Nigerian mother loses battle to stay in UK and avoid FGM risk to daughters
According to the report on the UK online news website The Guardian, a mother faces deportation on Friday after the Home Office rejected new evidence that suggested her young daughters were at risk of having female genital mutilation performed on them in her native Nigeria.
More than 100,000 people have signed a petition calling on the Home Office to halt the planned deportation of Afusat Saliu, 31.
But despite attempts to mount a last-minute legal
challenge, and the strength of public support for Saliu – herself a victim of FGM – the Home Office appears determined to force her to return to Nigeria with her daughters, aged one and three.
Saliu, who lives in Leeds, has been ordered to report to Heathrow for deportation on Friday, having exhausted her legal efforts to fight against removal.
It is likely if she does not comply that she and her children, one of whom was born in the UK, will be taken into a refugee holding centre within the next two weeks.
The Home Office on Wednesday rejected new evidence presented by Saliu's legal team from her former boyfriend and her cousin, who testified that her daughters would be subjected to FGM if the family were deported to Nigeria.
A leading international lawyer, Felicity Gerry QC, had hoped to halt the move with an emergency injunction and a judicial review, but that proved to be impossible for legal reasons.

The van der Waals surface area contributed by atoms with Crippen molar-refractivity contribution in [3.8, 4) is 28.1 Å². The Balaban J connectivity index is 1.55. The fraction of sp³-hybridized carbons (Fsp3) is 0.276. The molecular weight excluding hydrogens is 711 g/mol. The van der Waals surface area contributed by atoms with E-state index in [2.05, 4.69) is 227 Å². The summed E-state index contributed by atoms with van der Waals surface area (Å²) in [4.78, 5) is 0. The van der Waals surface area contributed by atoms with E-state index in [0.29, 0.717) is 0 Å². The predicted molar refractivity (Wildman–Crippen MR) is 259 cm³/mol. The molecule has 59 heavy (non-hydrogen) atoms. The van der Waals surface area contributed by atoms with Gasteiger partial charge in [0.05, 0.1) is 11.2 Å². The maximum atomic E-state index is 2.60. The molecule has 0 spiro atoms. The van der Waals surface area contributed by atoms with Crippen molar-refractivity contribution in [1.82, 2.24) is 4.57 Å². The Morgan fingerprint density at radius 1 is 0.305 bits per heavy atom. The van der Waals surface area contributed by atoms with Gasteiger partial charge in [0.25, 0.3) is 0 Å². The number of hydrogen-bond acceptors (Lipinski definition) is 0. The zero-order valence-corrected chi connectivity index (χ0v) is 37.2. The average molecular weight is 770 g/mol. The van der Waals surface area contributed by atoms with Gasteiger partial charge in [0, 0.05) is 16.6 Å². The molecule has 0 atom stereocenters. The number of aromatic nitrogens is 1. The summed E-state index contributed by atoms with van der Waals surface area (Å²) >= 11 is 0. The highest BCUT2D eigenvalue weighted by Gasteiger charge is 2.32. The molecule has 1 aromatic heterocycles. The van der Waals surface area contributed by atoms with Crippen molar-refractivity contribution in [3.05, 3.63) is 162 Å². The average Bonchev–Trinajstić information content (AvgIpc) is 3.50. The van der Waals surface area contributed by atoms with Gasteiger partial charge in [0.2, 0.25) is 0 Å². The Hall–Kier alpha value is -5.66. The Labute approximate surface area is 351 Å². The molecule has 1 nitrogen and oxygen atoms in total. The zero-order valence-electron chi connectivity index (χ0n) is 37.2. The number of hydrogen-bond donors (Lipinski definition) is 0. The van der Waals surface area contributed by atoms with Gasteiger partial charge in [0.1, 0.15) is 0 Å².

As the countdown to Saliu's deportation began, George Mudie, the MP for Leeds East, wrote to James Brokenshire, the Home Office minister, calling for the deportation plans to be halted.
Speaking from Leeds, Saliu said she wanted to protect her daughters from suffering the mutilation she had suffered.
She said: "I don't want my daughters to be mutilated like I was. That will happen if I take them back, I know it because it is the culture of my family. They believe in it and I will not be able to do anything.
"It happened to me and I don't want my daughters to go through the same thing."
The campaign backing Saliu's right to remain in the UK has grown rapidly over the past 48 hours, with the number of people signing a petition on change.org/afusat exceeding 100,000 by Thursday afternoon.